Our plan to get 100,000 people out of poverty for good
Working with communities to drastically improve their quality of life is one of the goals of the new BMS World Mission strategy
What can’t you live without? A 2014 survey asked UK men and women which things they couldn’t bear to live without and got some surprising answers. The men’s number one item was a television, and for women it was a toothbrush!
Food, clean water, shelter and clothing are the basic necessities that we literally can’t live without. In the UK such necessities are within most people’s reach, but that is not the case for millions and millions worldwide.
Over the next five years, BMS has a plan to enable 100,000 of the world’s poorest people to be able to find a long-term way out of extreme poverty through our community development work. We want to help these individuals to develop sustainable livelihoods so they can attain a resilent quality of life and have the resources, skills and support to maintain it. We also want to help communities to experience greater wellbeing – not only economically, but also socially, spiritually and environmentally.
Behind the numbers: Afghanistan
A country where our development work is already transforming lives is Afghanistan. BMS worker Rory* is enabling communities to collectively improve their wellbeing through practical, life-changing projects and relationships. He says that including people from the outset in delivering these projects is incredibly important.
“The best kind of development is when the people themselves are involved in the whole process,” Rory says. “That means talking to people before we start the projects so the community is involved in discussing what is going to work and that they plan every step of implementing it.” Rory says this process ensures development projects are more likely to benefit entire communities.
This community-empowering approach is particularly effective in creating access to clean water. A village may have a pure spring nearby, but often the water has become dirty and contaminated at the points where families are able to collect it. Rory and his team first meet with the community and emphasise the impact dirty water has on their health, particularly for their children. He then works with them to ascertain the best way to get clean water from the spring into their villages. The community supplies the labour to dig trenches, while Rory and his team source the things they would not be able to easily get hold of: materials like plastic piping and taps, as well as expertise from builders and masons. “It is joining the dots between what people would like to happen and their own capacity to make things change,” says Rory.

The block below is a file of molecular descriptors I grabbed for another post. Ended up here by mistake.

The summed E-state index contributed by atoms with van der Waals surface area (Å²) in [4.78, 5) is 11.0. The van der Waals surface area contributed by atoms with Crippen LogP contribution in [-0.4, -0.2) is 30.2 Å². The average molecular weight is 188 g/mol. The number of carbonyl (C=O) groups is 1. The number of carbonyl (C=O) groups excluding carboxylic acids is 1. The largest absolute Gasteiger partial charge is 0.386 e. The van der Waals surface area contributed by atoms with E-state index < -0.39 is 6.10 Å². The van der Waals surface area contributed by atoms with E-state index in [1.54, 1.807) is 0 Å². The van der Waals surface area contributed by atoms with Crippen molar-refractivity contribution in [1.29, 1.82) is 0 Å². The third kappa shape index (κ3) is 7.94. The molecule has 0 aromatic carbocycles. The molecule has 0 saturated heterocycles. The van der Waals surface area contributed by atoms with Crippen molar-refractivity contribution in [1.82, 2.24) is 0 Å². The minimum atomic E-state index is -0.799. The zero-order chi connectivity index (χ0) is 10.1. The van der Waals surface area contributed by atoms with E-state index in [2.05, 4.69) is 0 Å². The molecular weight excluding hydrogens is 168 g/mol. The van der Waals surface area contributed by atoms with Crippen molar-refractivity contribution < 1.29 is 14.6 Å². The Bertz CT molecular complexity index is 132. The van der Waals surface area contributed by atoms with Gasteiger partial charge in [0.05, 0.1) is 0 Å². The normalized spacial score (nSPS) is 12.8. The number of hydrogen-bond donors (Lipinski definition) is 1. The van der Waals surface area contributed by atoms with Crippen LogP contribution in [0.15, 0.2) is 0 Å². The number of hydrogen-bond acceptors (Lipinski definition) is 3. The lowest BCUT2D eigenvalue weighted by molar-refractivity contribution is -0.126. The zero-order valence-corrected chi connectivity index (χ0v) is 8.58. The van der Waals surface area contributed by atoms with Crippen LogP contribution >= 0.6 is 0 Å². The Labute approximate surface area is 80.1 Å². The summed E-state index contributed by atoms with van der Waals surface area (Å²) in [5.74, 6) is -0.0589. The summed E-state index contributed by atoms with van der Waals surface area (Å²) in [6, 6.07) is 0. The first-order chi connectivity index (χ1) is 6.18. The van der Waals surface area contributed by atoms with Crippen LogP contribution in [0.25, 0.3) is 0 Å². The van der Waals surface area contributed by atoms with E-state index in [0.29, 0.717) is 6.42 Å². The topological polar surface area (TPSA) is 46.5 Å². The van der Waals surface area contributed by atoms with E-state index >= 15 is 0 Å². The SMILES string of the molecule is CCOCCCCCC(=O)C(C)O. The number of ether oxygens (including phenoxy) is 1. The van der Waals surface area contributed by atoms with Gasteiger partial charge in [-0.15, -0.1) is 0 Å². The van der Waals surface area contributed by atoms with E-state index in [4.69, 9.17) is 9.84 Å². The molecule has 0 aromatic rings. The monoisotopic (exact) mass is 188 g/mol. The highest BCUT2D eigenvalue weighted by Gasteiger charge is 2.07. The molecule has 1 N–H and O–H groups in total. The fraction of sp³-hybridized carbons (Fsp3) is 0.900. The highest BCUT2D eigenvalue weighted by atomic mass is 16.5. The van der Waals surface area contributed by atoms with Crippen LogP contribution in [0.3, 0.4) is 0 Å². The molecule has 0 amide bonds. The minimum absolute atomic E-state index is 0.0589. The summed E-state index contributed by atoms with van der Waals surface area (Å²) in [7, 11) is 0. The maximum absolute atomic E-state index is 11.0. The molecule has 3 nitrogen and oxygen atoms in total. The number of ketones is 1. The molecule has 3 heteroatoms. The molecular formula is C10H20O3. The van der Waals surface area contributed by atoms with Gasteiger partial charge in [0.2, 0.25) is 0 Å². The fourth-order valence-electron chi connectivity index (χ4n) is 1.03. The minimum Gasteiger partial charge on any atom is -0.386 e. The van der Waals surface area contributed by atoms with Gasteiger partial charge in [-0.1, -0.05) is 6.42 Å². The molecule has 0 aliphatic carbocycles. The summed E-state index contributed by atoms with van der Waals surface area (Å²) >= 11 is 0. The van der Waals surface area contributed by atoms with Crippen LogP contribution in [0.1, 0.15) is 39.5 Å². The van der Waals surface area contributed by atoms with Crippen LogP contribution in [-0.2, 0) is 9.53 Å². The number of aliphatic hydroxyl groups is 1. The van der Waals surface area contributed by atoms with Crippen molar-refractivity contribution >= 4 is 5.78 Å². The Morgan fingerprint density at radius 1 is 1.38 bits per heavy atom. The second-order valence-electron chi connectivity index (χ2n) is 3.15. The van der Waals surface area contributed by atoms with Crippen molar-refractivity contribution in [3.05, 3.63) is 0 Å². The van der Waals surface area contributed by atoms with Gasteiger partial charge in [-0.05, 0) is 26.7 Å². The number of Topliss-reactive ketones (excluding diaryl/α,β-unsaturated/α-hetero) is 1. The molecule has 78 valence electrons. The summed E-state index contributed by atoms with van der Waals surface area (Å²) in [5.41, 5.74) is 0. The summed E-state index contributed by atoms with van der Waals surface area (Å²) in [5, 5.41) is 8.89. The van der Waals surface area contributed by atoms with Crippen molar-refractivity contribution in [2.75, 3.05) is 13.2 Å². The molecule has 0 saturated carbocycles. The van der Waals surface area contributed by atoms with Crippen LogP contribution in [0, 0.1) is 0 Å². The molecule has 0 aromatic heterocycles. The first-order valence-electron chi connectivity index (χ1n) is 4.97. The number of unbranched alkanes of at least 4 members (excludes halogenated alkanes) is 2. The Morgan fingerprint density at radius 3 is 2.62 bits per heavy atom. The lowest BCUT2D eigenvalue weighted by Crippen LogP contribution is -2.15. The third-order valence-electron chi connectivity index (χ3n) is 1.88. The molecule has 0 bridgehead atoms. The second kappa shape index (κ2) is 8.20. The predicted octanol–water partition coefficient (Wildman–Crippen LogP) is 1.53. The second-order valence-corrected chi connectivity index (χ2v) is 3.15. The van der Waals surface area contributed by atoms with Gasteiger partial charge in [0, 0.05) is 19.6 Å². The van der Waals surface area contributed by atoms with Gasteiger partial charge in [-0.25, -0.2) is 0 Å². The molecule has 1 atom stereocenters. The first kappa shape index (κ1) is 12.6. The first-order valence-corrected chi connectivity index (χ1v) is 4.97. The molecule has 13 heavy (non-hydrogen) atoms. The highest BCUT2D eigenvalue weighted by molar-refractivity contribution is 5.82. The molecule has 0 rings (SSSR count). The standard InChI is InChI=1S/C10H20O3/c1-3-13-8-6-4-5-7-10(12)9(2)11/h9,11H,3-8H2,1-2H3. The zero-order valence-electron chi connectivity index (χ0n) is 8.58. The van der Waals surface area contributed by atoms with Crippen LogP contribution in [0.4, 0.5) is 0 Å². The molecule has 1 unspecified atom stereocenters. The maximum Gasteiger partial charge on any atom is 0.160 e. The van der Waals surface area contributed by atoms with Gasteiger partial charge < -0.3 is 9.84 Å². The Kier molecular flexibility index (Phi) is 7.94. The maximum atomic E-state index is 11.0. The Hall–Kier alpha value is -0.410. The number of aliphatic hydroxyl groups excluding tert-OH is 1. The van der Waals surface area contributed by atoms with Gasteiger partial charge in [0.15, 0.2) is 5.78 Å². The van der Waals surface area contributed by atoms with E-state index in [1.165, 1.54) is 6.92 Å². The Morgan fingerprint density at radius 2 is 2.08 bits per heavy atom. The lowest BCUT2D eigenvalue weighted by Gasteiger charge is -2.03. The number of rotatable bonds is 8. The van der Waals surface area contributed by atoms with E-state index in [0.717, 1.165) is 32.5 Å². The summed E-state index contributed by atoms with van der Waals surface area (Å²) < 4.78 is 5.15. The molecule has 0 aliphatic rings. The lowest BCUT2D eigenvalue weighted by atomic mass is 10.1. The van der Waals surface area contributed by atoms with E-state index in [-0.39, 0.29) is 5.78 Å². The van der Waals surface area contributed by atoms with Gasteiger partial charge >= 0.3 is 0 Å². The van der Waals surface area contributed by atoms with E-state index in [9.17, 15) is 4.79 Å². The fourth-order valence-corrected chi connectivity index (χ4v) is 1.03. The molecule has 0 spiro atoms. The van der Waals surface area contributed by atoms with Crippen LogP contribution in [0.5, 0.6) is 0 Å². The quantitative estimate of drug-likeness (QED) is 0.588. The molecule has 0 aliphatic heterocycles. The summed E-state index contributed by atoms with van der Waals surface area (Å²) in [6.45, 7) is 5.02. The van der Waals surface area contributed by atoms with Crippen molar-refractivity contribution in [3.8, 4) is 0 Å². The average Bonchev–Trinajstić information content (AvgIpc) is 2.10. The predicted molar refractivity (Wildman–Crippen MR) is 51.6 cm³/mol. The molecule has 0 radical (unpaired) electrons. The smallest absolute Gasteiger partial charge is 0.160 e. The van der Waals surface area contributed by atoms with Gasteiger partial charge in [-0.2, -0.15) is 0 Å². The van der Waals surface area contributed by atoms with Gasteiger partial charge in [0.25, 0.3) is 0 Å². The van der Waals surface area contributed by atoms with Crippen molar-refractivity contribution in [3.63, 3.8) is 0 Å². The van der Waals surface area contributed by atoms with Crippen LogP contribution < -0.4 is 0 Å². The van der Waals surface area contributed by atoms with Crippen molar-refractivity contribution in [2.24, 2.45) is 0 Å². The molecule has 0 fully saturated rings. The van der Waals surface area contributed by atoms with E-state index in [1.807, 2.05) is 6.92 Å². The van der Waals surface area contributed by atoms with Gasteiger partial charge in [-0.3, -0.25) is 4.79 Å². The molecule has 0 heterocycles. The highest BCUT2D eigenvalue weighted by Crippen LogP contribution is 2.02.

Together, BMS, our partners and local communities ensure that clean water is readily available. Rory ensures that at least two locals know how to maintain the clean water supply so that, if a fault appears, they know how to repair it. This means that a well can be productive and safe to drink from for the long term. The cascade of positive effects that come from having access to something like clean water can be wonderful. And Rory and his team help people with more than just water. Simple, sustainable electricity supplies that Rory has helped to set up have inspired people to study in the evening, start small tailoring businesses and use minor sawmills.
These small, localised development projects can have a huge impact.
“It is possible, at community level, to help people make simple changes to their own lives that have long-lasting effects,” Rory says. By creating the conditions for a resilient lifestyle, families are in a better position to be able to pay for school fees, medical bills if one of them gets ill and cope with other unexpected expenses or disasters when they arise.
By the end of 2020 we want to have a long-lasting impact in the lives of 100,000 of the poorest, most marginalised people through our community development work. Will you stand with us, pray and give generously to help us achieve this goal?
The survey quoted was conducted by Lending Stream. You can find out more here
This article first appeared on the website of BMS World Mission and is used with permission.